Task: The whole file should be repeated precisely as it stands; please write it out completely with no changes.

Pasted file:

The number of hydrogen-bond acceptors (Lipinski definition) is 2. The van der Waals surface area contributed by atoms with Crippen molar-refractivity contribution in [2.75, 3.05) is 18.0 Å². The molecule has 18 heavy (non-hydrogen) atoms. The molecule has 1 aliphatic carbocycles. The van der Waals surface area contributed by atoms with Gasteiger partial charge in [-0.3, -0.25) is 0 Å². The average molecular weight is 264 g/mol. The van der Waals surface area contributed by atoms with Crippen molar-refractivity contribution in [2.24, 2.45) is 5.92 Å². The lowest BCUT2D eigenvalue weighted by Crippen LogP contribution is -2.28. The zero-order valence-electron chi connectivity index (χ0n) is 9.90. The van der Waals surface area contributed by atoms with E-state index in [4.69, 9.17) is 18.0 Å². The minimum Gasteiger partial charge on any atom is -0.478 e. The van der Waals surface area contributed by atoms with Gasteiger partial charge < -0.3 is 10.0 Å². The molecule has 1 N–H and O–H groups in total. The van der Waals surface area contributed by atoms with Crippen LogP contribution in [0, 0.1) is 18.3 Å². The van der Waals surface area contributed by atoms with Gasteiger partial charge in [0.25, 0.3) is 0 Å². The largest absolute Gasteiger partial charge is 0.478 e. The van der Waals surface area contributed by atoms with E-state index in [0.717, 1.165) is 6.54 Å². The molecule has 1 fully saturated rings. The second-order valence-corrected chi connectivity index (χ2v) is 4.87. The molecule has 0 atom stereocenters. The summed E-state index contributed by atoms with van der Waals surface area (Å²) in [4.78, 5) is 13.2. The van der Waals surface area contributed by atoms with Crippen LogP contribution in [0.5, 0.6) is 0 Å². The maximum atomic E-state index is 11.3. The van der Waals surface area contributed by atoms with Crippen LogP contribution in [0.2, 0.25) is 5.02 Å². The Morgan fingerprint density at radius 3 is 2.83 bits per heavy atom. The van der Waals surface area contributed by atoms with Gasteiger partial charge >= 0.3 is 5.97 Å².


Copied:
The number of hydrogen-bond acceptors (Lipinski definition) is 2. The van der Waals surface area contributed by atoms with Crippen molar-refractivity contribution in [2.75, 3.05) is 18.0 Å². The molecule has 18 heavy (non-hydrogen) atoms. The molecule has 1 aliphatic carbocycles. The van der Waals surface area contributed by atoms with Gasteiger partial charge in [-0.3, -0.25) is 0 Å². The average molecular weight is 264 g/mol. The van der Waals surface area contributed by atoms with Crippen molar-refractivity contribution in [2.24, 2.45) is 5.92 Å². The lowest BCUT2D eigenvalue weighted by Crippen LogP contribution is -2.28. The zero-order valence-electron chi connectivity index (χ0n) is 9.90. The van der Waals surface area contributed by atoms with E-state index in [4.69, 9.17) is 18.0 Å². The minimum Gasteiger partial charge on any atom is -0.478 e. The van der Waals surface area contributed by atoms with Gasteiger partial charge < -0.3 is 10.0 Å². The molecule has 1 N–H and O–H groups in total. The van der Waals surface area contributed by atoms with Crippen LogP contribution in [0, 0.1) is 18.3 Å². The van der Waals surface area contributed by atoms with Gasteiger partial charge in [0.25, 0.3) is 0 Å². The largest absolute Gasteiger partial charge is 0.478 e. The van der Waals surface area contributed by atoms with E-state index in [0.717, 1.165) is 6.54 Å². The molecule has 1 fully saturated rings. The second-order valence-corrected chi connectivity index (χ2v) is 4.87. The molecule has 0 atom stereocenters. The summed E-state index contributed by atoms with van der Waals surface area (Å²) in [4.78, 5) is 13.2. The van der Waals surface area contributed by atoms with Crippen LogP contribution in [0.5, 0.6) is 0 Å². The maximum atomic E-state index is 11.3. The van der Waals surface area contributed by atoms with Crippen LogP contribution in [0.2, 0.25) is 5.02 Å². The Morgan fingerprint density at radius 3 is 2.83 bits per heavy atom. The van der Waals surface area contributed by atoms with Gasteiger partial charge >= 0.3 is 5.97 Å².